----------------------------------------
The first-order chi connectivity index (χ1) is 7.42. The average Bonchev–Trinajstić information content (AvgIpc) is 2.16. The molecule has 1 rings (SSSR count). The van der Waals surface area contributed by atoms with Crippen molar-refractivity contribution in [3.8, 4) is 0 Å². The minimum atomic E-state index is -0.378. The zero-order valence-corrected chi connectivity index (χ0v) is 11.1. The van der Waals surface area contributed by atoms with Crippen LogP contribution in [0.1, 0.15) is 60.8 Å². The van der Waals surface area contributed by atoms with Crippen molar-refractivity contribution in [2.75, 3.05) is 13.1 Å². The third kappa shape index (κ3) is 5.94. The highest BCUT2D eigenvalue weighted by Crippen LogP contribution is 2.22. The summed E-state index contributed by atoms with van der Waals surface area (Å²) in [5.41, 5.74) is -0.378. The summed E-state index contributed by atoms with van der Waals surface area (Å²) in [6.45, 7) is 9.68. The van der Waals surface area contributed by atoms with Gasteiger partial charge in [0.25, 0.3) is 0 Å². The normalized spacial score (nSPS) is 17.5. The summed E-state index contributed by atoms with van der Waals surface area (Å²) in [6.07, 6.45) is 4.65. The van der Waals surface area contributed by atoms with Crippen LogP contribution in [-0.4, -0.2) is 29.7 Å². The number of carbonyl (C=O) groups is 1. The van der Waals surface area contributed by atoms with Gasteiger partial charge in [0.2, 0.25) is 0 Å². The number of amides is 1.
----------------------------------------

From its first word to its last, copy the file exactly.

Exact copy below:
The first-order chi connectivity index (χ1) is 7.42. The average Bonchev–Trinajstić information content (AvgIpc) is 2.16. The molecule has 1 rings (SSSR count). The van der Waals surface area contributed by atoms with Crippen molar-refractivity contribution in [3.8, 4) is 0 Å². The minimum atomic E-state index is -0.378. The zero-order valence-corrected chi connectivity index (χ0v) is 11.1. The van der Waals surface area contributed by atoms with Crippen LogP contribution in [0.1, 0.15) is 60.8 Å². The van der Waals surface area contributed by atoms with Crippen molar-refractivity contribution in [2.75, 3.05) is 13.1 Å². The third kappa shape index (κ3) is 5.94. The highest BCUT2D eigenvalue weighted by Crippen LogP contribution is 2.22. The summed E-state index contributed by atoms with van der Waals surface area (Å²) in [5.41, 5.74) is -0.378. The summed E-state index contributed by atoms with van der Waals surface area (Å²) in [6.45, 7) is 9.68. The van der Waals surface area contributed by atoms with Gasteiger partial charge in [0.25, 0.3) is 0 Å². The normalized spacial score (nSPS) is 17.5. The summed E-state index contributed by atoms with van der Waals surface area (Å²) in [6.07, 6.45) is 4.65. The van der Waals surface area contributed by atoms with Crippen LogP contribution in [-0.4, -0.2) is 29.7 Å². The number of carbonyl (C=O) groups is 1. The van der Waals surface area contributed by atoms with Gasteiger partial charge in [0.2, 0.25) is 0 Å². The number of amides is 1.